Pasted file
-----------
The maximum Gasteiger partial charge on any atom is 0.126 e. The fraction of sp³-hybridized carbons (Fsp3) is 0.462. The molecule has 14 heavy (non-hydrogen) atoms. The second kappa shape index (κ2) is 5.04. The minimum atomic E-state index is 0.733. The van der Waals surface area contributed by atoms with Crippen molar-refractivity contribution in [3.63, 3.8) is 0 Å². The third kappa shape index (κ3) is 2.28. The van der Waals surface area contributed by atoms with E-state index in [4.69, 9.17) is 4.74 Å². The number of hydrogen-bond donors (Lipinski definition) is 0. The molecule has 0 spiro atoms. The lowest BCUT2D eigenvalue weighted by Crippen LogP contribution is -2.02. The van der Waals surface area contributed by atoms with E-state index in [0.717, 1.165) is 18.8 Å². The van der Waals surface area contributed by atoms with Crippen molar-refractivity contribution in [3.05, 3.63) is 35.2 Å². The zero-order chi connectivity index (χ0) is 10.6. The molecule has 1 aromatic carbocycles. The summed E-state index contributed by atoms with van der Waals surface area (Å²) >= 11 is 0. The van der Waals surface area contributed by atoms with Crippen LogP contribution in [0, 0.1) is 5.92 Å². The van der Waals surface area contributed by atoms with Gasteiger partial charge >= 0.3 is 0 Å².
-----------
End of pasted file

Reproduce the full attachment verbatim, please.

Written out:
The maximum Gasteiger partial charge on any atom is 0.126 e. The fraction of sp³-hybridized carbons (Fsp3) is 0.462. The molecule has 14 heavy (non-hydrogen) atoms. The second kappa shape index (κ2) is 5.04. The minimum atomic E-state index is 0.733. The van der Waals surface area contributed by atoms with Crippen molar-refractivity contribution in [3.63, 3.8) is 0 Å². The third kappa shape index (κ3) is 2.28. The van der Waals surface area contributed by atoms with E-state index in [4.69, 9.17) is 4.74 Å². The number of hydrogen-bond donors (Lipinski definition) is 0. The molecule has 0 spiro atoms. The lowest BCUT2D eigenvalue weighted by Crippen LogP contribution is -2.02. The van der Waals surface area contributed by atoms with E-state index in [0.717, 1.165) is 18.8 Å². The van der Waals surface area contributed by atoms with Crippen molar-refractivity contribution in [3.05, 3.63) is 35.2 Å². The zero-order chi connectivity index (χ0) is 10.6. The molecule has 1 aromatic carbocycles. The summed E-state index contributed by atoms with van der Waals surface area (Å²) >= 11 is 0. The van der Waals surface area contributed by atoms with Crippen LogP contribution in [0, 0.1) is 5.92 Å². The van der Waals surface area contributed by atoms with Gasteiger partial charge >= 0.3 is 0 Å².